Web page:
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Craig Russell . . .

April, 2011

How did you come to the Math Forum event/opportunity/site?

I read something on the MSTE ListServe about a project of the Math Forum to catalog technology tools used in math education (the Math Tools project), and at the time I was searching for ways to improve my own use of technology in teaching.

What did you think you were going to get and be able to offer?

I didn't think I could offer much, though I had taught using spreadsheets and some other software applications; I hoped to find out "what was out there."

And what did you end up being able to offer/share/produce?

I learned that I could figure out how to apply tools or software to my teaching, and I could develop and share lessons that incorporate technology. I could think about how teachers could use technology (and help to disseminate advice), as well as how to involve students in using technology; to make technology an integral part of instruction, rather than an ancillary or add-on. I could sometimes help to tease out the mathematics behind a tool, to think about how students with different capabilities might use the tool in different ways.

And what specific experience or interaction led you to be able to do that?

The first ToolFest was a real eye-opener. Colleagues in my small building had only limited experience with technology, and we had just begun to have (slightly) more access to technology for teaching, so talking with others who taught in different technology environments (not only the Math Forum staff, who were real experts, but other teachers who were learners like me) was a great help. Talking to the developers about their ideas behind different tools, exploring prepared "lessons," and increasing my own comfort level from the "safety" of such a supportive environment was invaluable.

Did you do different activities with the Math Forum? Has your participation or role evolved?

I have participated in professional development courses, I have been involved in many discussions (most centered around the MathTools site), I have had students do Problems of the Week (and have used them with math teams at school). As part of an NSF grant, I worked on various professional development courses and moderated a few sessions of one of them. I have submitted lessons to the Teacher Exchange, I have submitted several tools to the Math Tools site, I have evaluated several other tools, I have worked to catalog some of the tools submitted by others. I have also found myself reflecting on Math Forum ways of thinking and learning, adapting those methods to my classes. I have made presentations at state math conferences based on experiences with, or lessons learned via, the Math Forum.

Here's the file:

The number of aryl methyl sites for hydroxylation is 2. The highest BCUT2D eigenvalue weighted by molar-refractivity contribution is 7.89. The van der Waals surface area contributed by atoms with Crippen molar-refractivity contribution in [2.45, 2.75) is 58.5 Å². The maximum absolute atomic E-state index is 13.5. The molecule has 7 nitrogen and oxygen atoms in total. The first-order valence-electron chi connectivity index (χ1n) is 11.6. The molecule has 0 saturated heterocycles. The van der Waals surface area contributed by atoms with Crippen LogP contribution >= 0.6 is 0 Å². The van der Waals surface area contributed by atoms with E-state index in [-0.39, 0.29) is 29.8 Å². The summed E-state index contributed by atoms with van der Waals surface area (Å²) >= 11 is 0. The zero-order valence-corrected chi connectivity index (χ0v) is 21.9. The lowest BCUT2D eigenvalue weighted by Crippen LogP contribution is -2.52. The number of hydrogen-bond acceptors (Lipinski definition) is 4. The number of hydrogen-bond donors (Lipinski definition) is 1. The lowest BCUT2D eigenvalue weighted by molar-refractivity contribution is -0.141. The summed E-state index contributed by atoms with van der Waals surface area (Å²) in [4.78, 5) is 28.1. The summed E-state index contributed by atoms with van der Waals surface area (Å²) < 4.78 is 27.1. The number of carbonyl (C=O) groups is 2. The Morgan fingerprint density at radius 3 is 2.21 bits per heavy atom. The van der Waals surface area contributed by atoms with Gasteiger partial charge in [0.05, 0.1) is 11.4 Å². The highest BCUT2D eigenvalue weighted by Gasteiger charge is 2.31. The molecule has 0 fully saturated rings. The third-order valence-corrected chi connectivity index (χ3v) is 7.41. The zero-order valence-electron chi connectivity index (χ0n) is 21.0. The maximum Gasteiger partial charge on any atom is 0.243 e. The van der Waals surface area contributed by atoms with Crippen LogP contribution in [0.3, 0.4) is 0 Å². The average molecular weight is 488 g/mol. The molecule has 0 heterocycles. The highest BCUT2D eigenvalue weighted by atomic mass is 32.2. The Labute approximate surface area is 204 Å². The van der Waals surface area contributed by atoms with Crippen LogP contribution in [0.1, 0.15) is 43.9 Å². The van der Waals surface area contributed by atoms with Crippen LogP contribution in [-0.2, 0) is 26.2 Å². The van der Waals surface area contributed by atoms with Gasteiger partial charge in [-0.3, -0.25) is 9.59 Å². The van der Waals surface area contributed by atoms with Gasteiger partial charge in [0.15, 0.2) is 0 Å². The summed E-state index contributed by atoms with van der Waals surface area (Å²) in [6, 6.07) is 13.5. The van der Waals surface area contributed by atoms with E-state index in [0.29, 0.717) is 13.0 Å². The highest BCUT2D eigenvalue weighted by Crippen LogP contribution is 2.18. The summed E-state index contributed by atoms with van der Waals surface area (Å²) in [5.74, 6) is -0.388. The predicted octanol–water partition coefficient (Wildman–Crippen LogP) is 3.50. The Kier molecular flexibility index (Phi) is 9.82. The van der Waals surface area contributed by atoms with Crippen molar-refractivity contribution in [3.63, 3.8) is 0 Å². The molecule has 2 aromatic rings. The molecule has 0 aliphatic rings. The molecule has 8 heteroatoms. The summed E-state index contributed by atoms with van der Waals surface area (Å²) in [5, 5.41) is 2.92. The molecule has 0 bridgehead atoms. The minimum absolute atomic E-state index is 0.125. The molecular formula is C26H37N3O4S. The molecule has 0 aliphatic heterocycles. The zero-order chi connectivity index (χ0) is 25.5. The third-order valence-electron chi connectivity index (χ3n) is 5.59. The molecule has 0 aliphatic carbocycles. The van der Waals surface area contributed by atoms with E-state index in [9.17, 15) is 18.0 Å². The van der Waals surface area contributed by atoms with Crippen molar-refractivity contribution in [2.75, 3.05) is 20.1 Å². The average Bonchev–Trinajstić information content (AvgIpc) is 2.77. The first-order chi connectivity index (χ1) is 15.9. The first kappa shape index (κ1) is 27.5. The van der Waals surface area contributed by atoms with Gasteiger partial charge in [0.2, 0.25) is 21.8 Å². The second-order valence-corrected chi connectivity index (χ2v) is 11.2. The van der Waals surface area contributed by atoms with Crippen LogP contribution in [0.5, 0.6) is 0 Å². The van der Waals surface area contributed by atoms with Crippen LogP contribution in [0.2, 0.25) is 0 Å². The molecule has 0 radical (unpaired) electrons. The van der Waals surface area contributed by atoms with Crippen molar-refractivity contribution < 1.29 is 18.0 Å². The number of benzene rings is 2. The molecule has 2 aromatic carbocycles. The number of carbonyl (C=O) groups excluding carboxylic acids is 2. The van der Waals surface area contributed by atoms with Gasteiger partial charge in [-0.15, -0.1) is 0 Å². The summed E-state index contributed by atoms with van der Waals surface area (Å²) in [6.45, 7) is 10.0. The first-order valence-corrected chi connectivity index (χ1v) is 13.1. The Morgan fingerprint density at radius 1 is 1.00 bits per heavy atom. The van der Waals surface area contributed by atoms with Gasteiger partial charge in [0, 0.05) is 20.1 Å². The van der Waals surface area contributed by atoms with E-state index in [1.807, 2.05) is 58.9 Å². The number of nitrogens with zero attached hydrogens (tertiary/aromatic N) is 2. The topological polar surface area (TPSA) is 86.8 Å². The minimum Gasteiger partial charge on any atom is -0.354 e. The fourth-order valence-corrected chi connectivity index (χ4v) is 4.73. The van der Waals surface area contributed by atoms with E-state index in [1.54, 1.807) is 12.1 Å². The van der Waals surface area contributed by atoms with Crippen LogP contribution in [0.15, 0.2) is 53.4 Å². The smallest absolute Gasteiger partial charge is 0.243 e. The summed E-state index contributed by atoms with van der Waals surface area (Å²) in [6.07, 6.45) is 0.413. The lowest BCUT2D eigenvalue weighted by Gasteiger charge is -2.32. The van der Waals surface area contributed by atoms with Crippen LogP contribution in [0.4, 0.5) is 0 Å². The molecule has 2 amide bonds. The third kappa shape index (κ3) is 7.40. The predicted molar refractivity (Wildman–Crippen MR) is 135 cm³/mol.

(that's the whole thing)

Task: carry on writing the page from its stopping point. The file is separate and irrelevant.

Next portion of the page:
What does it mean to you professionally?

My experience with Tool Fest was profound. It radically changed my approach to professional development, it made me feel more a part of a community of math educators (rather than just a spectator to the community). It has impacted my students because Math Forum experiences have shaped the way I ask questions and structure class time. I have borrowed the problem solving rubric, helping students to think about productive ways to solve problems. One experience I treasure was taking an online professional development course alongside colleagues in my building--the types of discussion we enjoyed during that course have become much more common, and are professionally rewarding.

And where are you going next and how might the Math Forum figure in that?

I only wish I knew. I am always seeking out new ways to learn and grow, and my experience with the Math Forum has provided a benchmark against which all other opportunities will be measured. When I first got an email from Suzanne, a person rather than an entity, the Math Forum transformed from an impersonal monolith of mathematical and pedagogical knowledge into a very human (and amazingly small!) group of real people with real ambition to make a positive difference in how math is taught. These are not "worksheet" people, these are "how can you think?" people.

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